[Snort-users] Idea for a Denial of Service against Snort

Jeff Nathan jeff at ...2...
Thu Jul 20 20:49:09 EDT 2000


Er, make that shmiberslop barometer.

Woops, forgot an 'r' in there.

-Jeff

Jeff Nathan wrote:
> 
> Sorry for breaking the quoting below.
> 
> I would agree that if we're attempting to attack the reporting mechanism
> of snort in particular, we pick the rules which generate the most
> noise.  Syslog in particular _will_ be uncooperative when asked to deal
> with lots of traffic.  Unlike some existing commercial IDS
> implementations, snort doesn't seem to suffer the same plight as
> products whose reporting mechanisms are imminently dossable (like the
> product whose name rhymes with shmibeslop barometer).   We should all
> hope that any IDS solution we use would not limit the rate at which
> events were logged but would rather be accurate enough to not generate
> extensive logs that were filled with useless information.  In any event,
> if your particular ruleset generates a good bit of traffic that isn't
> particularly interesting to anyone _but_ you, don't you still want to
> see it (you did, after all, decide to load the rule which would generate
> an alert of some type).  I couldn't speak with a great deal of authority
> on the subject, but I would guess that snort could handle far more
> alerts than the mechanism by which the alerts are delivered could
> handle.
> 
> -Jeff
> 
> Erich Meier wrote:
> >
> > On Thu, Jul 20, 2000 at 11:56:14AM +0200, Andrea Barisani wrote:
> > > Hi!
> > >
> > > Recently I was thinking about a denial of service against machine that are
> > > using snort and I came up with this strange idea.
> > >
> > > If i create a set of scripts or a program that would read a snort rules
> > > file and would flood some host with all the packets that matchs the
> > > entries of that rules-file I can create a LOT of work for the logging
> > > system of snort. I guess that flooding for just a minute could cause
> > > several problems even on fast machines.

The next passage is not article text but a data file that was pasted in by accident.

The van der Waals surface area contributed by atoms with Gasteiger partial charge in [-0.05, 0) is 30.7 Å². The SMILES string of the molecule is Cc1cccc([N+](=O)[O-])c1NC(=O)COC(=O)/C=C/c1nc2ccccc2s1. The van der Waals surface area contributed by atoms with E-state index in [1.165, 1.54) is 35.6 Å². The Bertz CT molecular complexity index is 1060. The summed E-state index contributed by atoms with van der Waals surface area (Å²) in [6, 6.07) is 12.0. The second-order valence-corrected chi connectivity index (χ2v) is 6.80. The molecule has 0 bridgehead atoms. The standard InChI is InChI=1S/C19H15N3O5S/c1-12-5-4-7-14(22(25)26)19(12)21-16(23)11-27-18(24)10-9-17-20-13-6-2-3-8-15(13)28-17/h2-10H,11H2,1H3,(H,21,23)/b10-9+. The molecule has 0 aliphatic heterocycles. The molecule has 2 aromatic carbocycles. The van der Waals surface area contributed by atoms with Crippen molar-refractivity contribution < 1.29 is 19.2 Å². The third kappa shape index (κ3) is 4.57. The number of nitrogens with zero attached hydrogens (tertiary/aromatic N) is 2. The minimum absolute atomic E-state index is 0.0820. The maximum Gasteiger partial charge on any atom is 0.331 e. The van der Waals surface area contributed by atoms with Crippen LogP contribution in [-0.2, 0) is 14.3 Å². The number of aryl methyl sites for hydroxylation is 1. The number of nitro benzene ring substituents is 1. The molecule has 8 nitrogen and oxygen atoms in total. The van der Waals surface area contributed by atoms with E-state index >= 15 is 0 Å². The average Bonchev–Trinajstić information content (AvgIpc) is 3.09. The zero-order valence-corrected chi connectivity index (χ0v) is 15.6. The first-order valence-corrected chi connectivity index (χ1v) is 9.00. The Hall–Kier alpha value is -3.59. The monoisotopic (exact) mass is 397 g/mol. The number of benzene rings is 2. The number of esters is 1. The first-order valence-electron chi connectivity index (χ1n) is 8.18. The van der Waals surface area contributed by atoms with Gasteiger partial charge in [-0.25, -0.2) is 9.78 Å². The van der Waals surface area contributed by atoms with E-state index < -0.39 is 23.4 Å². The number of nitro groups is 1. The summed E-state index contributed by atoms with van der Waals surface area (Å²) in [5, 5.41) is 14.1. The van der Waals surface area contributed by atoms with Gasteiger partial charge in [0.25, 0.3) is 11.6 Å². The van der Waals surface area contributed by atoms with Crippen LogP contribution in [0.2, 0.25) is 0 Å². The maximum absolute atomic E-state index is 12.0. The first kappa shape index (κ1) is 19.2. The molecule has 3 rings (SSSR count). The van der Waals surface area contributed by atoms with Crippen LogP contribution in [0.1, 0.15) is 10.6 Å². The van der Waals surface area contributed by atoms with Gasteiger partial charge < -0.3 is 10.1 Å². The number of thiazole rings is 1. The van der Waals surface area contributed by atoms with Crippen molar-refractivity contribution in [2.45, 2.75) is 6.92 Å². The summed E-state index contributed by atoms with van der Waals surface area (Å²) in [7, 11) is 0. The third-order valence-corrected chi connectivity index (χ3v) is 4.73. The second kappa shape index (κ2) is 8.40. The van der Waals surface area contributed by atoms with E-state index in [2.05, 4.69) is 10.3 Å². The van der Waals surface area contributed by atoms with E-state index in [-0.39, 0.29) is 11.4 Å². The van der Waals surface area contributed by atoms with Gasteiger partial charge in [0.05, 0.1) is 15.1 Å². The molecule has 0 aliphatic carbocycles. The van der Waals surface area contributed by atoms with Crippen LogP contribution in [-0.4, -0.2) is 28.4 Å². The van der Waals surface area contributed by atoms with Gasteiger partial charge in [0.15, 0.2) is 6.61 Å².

> > > I have not yet test that, mainly because I haven't the time to build the
> > > program but I wonder if there is someone who wants to try that.
> > >
> > > Maybe could be useful an option in snort that limits the rate of events
> > > logged per second...
> > >
> > > What do you think?
> >
> > I think the problem lies not within snort. It really can keep up with a high
> > frequecy of alarms, even without binary logging and fast alerts. Do you really
> > want to drop alerts at the very first stage?
> >
> > IMHO the problem lies in the rest of the alarm chain. Syslogds could be swamped.
> > Lots of sysadmins watch their logfiles with swatch or logsurfer and send alerts
> > by email. And that's the real danger. With a slow mail delivery system or if
> > the recipients use some kind of filtering system (e.g. procmail) the mailserver
> > goes south.
> >
> > Been there, done that. :-(((
> >
> > So a rate limiting system for swatch et al. would be far more effective.
> >
> > Erich
> >
> > _______________________________________________
> > Snort-users mailing list
> > Snort-users at lists.sourceforge.net
> > http://lists.sourceforge.net/mailman/listinfo/snort-users
> 
> --
> Jeff Nathan                          <jeff at ...2...>
> Core R&D                         http://www.hiverworld.com
> Hiverworld, Inc.       Continuous Adaptive Risk Management
> 
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-- 
Jeff Nathan                          <jeff at ...2...>
Core R&D                         http://www.hiverworld.com
Hiverworld, Inc.       Continuous Adaptive Risk Management




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